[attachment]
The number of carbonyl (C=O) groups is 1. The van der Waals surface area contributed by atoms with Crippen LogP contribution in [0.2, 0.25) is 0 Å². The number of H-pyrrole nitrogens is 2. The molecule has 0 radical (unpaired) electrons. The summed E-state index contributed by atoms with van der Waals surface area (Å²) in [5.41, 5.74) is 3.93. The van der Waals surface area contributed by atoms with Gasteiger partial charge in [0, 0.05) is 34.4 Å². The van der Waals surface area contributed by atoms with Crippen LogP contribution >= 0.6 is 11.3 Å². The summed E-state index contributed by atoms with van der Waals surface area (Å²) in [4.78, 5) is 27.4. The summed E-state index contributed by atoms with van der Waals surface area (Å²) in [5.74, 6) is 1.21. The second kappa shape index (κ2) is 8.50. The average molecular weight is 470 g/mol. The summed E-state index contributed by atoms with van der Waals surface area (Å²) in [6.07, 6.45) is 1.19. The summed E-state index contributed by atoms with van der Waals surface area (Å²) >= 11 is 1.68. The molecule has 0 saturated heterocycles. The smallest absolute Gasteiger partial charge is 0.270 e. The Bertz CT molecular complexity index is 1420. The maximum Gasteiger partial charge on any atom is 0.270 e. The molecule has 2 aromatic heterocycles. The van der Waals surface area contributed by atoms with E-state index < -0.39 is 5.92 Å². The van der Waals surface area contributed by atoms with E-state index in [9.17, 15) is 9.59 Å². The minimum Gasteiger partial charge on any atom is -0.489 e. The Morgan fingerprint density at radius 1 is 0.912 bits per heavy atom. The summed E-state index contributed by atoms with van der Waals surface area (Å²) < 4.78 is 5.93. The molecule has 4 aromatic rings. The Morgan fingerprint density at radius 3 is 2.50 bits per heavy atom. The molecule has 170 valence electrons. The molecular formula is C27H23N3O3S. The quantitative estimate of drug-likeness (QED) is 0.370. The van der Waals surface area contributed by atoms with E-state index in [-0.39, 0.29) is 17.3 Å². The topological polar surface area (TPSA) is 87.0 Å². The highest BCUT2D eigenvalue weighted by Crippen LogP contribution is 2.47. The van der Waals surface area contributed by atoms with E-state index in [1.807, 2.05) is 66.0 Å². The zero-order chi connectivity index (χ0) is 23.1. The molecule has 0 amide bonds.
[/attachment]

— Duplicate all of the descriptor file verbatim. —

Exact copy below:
The number of carbonyl (C=O) groups is 1. The van der Waals surface area contributed by atoms with Crippen LogP contribution in [0.2, 0.25) is 0 Å². The number of H-pyrrole nitrogens is 2. The molecule has 0 radical (unpaired) electrons. The summed E-state index contributed by atoms with van der Waals surface area (Å²) in [5.41, 5.74) is 3.93. The van der Waals surface area contributed by atoms with Gasteiger partial charge in [0, 0.05) is 34.4 Å². The van der Waals surface area contributed by atoms with Crippen LogP contribution >= 0.6 is 11.3 Å². The summed E-state index contributed by atoms with van der Waals surface area (Å²) in [4.78, 5) is 27.4. The summed E-state index contributed by atoms with van der Waals surface area (Å²) in [5.74, 6) is 1.21. The second kappa shape index (κ2) is 8.50. The average molecular weight is 470 g/mol. The summed E-state index contributed by atoms with van der Waals surface area (Å²) in [6.07, 6.45) is 1.19. The summed E-state index contributed by atoms with van der Waals surface area (Å²) >= 11 is 1.68. The molecule has 0 saturated heterocycles. The smallest absolute Gasteiger partial charge is 0.270 e. The Bertz CT molecular complexity index is 1420. The maximum Gasteiger partial charge on any atom is 0.270 e. The molecule has 2 aromatic heterocycles. The van der Waals surface area contributed by atoms with E-state index < -0.39 is 5.92 Å². The van der Waals surface area contributed by atoms with E-state index in [9.17, 15) is 9.59 Å². The minimum Gasteiger partial charge on any atom is -0.489 e. The Morgan fingerprint density at radius 1 is 0.912 bits per heavy atom. The summed E-state index contributed by atoms with van der Waals surface area (Å²) < 4.78 is 5.93. The molecule has 4 aromatic rings. The Morgan fingerprint density at radius 3 is 2.50 bits per heavy atom. The molecule has 170 valence electrons. The molecular formula is C27H23N3O3S. The quantitative estimate of drug-likeness (QED) is 0.370. The van der Waals surface area contributed by atoms with E-state index in [-0.39, 0.29) is 17.3 Å². The topological polar surface area (TPSA) is 87.0 Å². The highest BCUT2D eigenvalue weighted by Crippen LogP contribution is 2.47. The van der Waals surface area contributed by atoms with E-state index in [1.807, 2.05) is 66.0 Å². The zero-order chi connectivity index (χ0) is 23.1. The molecule has 0 amide bonds.